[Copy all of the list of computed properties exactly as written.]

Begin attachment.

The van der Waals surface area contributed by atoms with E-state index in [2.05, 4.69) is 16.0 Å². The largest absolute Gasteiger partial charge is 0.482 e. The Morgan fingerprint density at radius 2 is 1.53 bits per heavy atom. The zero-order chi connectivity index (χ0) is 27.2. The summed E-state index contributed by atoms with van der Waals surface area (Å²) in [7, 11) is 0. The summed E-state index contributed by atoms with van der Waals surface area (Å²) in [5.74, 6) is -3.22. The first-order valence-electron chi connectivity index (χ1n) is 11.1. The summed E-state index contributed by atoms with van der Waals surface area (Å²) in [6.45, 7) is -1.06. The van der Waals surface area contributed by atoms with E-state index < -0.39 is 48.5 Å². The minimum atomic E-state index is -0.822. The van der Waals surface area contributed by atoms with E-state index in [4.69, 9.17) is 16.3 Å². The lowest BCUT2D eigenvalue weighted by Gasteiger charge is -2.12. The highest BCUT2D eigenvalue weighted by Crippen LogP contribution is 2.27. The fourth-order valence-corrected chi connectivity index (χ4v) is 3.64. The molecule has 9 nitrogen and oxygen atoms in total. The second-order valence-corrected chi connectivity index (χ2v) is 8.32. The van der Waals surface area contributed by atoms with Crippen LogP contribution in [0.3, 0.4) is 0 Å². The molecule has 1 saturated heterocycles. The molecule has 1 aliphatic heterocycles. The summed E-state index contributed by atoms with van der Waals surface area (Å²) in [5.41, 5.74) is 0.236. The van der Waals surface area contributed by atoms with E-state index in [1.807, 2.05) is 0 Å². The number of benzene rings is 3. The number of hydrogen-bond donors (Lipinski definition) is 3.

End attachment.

The van der Waals surface area contributed by atoms with E-state index in [2.05, 4.69) is 16.0 Å². The largest absolute Gasteiger partial charge is 0.482 e. The Morgan fingerprint density at radius 2 is 1.53 bits per heavy atom. The zero-order chi connectivity index (χ0) is 27.2. The summed E-state index contributed by atoms with van der Waals surface area (Å²) in [7, 11) is 0. The summed E-state index contributed by atoms with van der Waals surface area (Å²) in [5.74, 6) is -3.22. The first-order valence-electron chi connectivity index (χ1n) is 11.1. The summed E-state index contributed by atoms with van der Waals surface area (Å²) in [6.45, 7) is -1.06. The van der Waals surface area contributed by atoms with E-state index < -0.39 is 48.5 Å². The minimum atomic E-state index is -0.822. The van der Waals surface area contributed by atoms with E-state index in [4.69, 9.17) is 16.3 Å². The lowest BCUT2D eigenvalue weighted by Gasteiger charge is -2.12. The highest BCUT2D eigenvalue weighted by Crippen LogP contribution is 2.27. The fourth-order valence-corrected chi connectivity index (χ4v) is 3.64. The molecule has 9 nitrogen and oxygen atoms in total. The second-order valence-corrected chi connectivity index (χ2v) is 8.32. The van der Waals surface area contributed by atoms with Crippen LogP contribution in [0.3, 0.4) is 0 Å². The molecule has 1 saturated heterocycles. The molecule has 1 aliphatic heterocycles. The summed E-state index contributed by atoms with van der Waals surface area (Å²) in [5.41, 5.74) is 0.236. The van der Waals surface area contributed by atoms with E-state index in [1.807, 2.05) is 0 Å². The number of benzene rings is 3. The number of hydrogen-bond donors (Lipinski definition) is 3.